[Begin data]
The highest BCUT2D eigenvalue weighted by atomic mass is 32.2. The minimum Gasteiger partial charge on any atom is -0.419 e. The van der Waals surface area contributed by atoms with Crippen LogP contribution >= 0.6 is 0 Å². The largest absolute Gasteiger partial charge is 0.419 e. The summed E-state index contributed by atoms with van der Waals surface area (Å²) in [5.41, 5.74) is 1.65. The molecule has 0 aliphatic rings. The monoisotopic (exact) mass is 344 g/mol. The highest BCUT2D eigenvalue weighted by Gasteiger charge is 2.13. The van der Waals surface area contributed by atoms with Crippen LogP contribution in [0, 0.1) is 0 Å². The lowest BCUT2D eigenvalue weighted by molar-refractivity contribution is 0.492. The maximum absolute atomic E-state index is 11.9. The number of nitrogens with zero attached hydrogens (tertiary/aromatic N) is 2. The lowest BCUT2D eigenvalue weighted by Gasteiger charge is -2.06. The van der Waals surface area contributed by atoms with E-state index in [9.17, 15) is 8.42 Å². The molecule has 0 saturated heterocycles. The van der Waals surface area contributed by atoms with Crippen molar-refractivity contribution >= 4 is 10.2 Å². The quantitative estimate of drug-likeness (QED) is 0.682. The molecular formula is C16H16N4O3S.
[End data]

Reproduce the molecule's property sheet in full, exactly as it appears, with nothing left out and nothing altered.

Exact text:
The highest BCUT2D eigenvalue weighted by atomic mass is 32.2. The minimum Gasteiger partial charge on any atom is -0.419 e. The van der Waals surface area contributed by atoms with Crippen LogP contribution >= 0.6 is 0 Å². The largest absolute Gasteiger partial charge is 0.419 e. The summed E-state index contributed by atoms with van der Waals surface area (Å²) in [5.41, 5.74) is 1.65. The molecule has 0 aliphatic rings. The monoisotopic (exact) mass is 344 g/mol. The highest BCUT2D eigenvalue weighted by Gasteiger charge is 2.13. The van der Waals surface area contributed by atoms with Crippen LogP contribution in [0, 0.1) is 0 Å². The lowest BCUT2D eigenvalue weighted by molar-refractivity contribution is 0.492. The maximum absolute atomic E-state index is 11.9. The number of nitrogens with zero attached hydrogens (tertiary/aromatic N) is 2. The lowest BCUT2D eigenvalue weighted by Gasteiger charge is -2.06. The van der Waals surface area contributed by atoms with E-state index in [9.17, 15) is 8.42 Å². The molecule has 0 saturated heterocycles. The van der Waals surface area contributed by atoms with Crippen molar-refractivity contribution >= 4 is 10.2 Å². The quantitative estimate of drug-likeness (QED) is 0.682. The molecular formula is C16H16N4O3S.